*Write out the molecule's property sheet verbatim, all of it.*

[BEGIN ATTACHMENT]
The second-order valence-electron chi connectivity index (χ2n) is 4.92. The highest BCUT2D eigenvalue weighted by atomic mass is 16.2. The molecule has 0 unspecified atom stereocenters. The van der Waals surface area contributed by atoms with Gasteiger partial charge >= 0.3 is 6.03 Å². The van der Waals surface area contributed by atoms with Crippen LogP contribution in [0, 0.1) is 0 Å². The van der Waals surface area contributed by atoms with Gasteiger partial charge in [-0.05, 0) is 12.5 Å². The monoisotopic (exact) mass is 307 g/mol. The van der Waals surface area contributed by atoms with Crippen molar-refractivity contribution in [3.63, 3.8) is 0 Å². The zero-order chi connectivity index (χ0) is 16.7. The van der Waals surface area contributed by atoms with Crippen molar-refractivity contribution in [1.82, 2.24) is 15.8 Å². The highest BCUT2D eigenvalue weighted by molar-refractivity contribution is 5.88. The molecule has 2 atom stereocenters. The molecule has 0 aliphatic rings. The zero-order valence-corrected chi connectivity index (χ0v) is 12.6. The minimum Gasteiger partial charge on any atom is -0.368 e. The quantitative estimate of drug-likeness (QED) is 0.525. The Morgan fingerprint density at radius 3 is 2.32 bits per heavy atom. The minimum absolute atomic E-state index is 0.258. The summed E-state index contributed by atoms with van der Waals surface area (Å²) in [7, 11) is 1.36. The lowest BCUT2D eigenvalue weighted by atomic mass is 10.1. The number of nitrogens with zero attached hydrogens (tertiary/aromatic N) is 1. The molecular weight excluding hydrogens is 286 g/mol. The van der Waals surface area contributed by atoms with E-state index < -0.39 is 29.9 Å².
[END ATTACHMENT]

The second-order valence-electron chi connectivity index (χ2n) is 4.92. The highest BCUT2D eigenvalue weighted by atomic mass is 16.2. The molecule has 0 unspecified atom stereocenters. The van der Waals surface area contributed by atoms with Gasteiger partial charge >= 0.3 is 6.03 Å². The van der Waals surface area contributed by atoms with Crippen LogP contribution in [0, 0.1) is 0 Å². The van der Waals surface area contributed by atoms with Gasteiger partial charge in [-0.05, 0) is 12.5 Å². The monoisotopic (exact) mass is 307 g/mol. The van der Waals surface area contributed by atoms with Crippen molar-refractivity contribution in [3.63, 3.8) is 0 Å². The zero-order chi connectivity index (χ0) is 16.7. The van der Waals surface area contributed by atoms with Crippen molar-refractivity contribution in [1.82, 2.24) is 15.8 Å². The highest BCUT2D eigenvalue weighted by molar-refractivity contribution is 5.88. The molecule has 2 atom stereocenters. The molecule has 0 aliphatic rings. The zero-order valence-corrected chi connectivity index (χ0v) is 12.6. The minimum Gasteiger partial charge on any atom is -0.368 e. The quantitative estimate of drug-likeness (QED) is 0.525. The Morgan fingerprint density at radius 3 is 2.32 bits per heavy atom. The minimum absolute atomic E-state index is 0.258. The summed E-state index contributed by atoms with van der Waals surface area (Å²) in [7, 11) is 1.36. The lowest BCUT2D eigenvalue weighted by atomic mass is 10.1. The number of nitrogens with zero attached hydrogens (tertiary/aromatic N) is 1. The molecular weight excluding hydrogens is 286 g/mol. The van der Waals surface area contributed by atoms with E-state index < -0.39 is 29.9 Å².